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THE SUN'S CORONA.

In a paper which appeared in Fraser's Magazine' for February, 1870, I called attention to certain results which seemed fairly deducible from the observations made by American astronomers and physicists during the eclipse of August 7, 1869. The news of those observations reached me while I was engaged on that paper (entitled “Strange Discoveries respecting the Aurora'), and seemed to add a new importance to the discoveries which I had already recorded. The aurora had been analysed with the spectroscope, and the results were full of interest. The zodiacal light had been similarly analysed, with results indicating an association between this phenomenon and the terrestrial aurora ; and this circumstance seemed even more interesting than the facts revealed respecting the aurora itself. But scarcely had these results been recorded when there came the news that the solar corona had also been analysed with the spectroscope during the eclipse of 1869, and that its spectrum presented the same bright lines which appear in that of the terrestrial aurora! Three phenomena severally interesting, as well as severally perplexing, were thus brought into seeming association; and though the nature of any one of them was by no means definitely

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revealed, yet considerations of the most significant nature were suggested-considerations at once enhancing the interest of these several phenomena and promising to afford one day a means by which all three might be interpreted.

Let us examine what is the present state of our knowledge respecting the sun's corona, noting specially what new light, if any, has been thrown upon the problem by the recent eclipse expeditions, but also not forgetting that vast mass of evidence which former observers have accumulated for our use. It may be noted, indeed, that if we are in a position to theorise at all respecting the corona's nature, we shall certainly not theorise safely unless we consider all the evidence we have. To take this or that fact, however striking, and on it to found a theory respecting a phenomenon so remarkable, and presenting so many complex relations, would be unwise indeed. We must endeavour to bear in mind all that has been learned, to apportion to each observed fact its due weight, and where observed facts seem opposed to each other to analyse them with special care, since nearly always the most definite and striking evidence is afforded by those observations which seem most perplexing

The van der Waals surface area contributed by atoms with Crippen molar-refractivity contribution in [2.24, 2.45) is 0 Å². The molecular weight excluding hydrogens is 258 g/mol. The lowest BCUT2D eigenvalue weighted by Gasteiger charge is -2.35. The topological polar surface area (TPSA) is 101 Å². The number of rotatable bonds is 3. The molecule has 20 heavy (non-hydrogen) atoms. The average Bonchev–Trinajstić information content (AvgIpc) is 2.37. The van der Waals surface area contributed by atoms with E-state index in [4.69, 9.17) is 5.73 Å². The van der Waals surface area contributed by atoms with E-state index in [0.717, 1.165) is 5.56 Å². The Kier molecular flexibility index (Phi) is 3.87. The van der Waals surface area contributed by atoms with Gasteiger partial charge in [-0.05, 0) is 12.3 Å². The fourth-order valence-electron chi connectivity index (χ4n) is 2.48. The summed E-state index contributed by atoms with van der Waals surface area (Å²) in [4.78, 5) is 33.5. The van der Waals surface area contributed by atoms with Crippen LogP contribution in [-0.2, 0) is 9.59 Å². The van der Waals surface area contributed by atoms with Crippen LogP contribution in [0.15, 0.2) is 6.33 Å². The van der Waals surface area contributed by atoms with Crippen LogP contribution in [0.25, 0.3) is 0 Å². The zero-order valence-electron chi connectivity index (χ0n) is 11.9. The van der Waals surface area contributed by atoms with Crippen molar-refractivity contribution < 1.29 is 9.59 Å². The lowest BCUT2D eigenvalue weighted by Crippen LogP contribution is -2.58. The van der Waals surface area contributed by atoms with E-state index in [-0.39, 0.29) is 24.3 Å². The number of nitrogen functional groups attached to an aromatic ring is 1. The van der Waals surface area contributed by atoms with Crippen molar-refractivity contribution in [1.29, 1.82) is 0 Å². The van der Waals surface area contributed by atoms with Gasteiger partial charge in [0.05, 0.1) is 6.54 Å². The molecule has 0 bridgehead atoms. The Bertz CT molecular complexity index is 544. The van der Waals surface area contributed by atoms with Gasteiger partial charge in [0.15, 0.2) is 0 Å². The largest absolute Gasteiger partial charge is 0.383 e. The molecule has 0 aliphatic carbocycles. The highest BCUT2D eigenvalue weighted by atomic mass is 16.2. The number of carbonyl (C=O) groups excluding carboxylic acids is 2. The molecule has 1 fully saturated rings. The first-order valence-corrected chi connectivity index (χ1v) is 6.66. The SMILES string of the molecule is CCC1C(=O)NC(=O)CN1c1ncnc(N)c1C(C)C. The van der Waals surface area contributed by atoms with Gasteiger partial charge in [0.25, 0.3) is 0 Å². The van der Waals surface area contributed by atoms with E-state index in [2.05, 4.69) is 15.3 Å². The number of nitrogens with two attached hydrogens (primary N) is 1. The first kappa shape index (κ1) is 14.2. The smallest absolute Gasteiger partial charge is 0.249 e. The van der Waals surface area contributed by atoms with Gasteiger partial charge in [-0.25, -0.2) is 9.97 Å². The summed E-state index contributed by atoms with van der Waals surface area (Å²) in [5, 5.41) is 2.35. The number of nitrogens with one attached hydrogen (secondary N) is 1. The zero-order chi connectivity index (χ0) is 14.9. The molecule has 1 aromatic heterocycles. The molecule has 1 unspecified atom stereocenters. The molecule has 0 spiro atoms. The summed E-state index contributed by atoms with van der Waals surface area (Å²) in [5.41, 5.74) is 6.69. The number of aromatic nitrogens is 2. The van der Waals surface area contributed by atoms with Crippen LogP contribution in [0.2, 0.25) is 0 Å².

Let us first examine what is known about the sun and his surroundings, in order that we may the more satisfactorily weigh the evidence respecting phenomena as yet unexplained. Such a course is also rendered advisable by the fact that there will be frequent occasion to refer to the prominences and other like features in speaking of the corona and the problems it presents to us for solution.

The rainbow-tinted streak which forms the basis (so to speak) of the solar spectrum tells us that the sun's light comes in the first place from matter which is incandescent, and is either solid or liquid; or, if gaseous, exists at a very great pressure. The innumerable dark lines which cross the rainbow-tinted streak show that outside this matter there are the vapours of many well-known terrestrial elements, existing at a lower temperature than the matter which gives the continuous background of the spectrum. Of the exact position of these absorbing vapours we know (or, perhaps, I should say we knew, before the recent eclipse) comparatively little; but they must necessarily lie above the regions whence the really white light proceeds.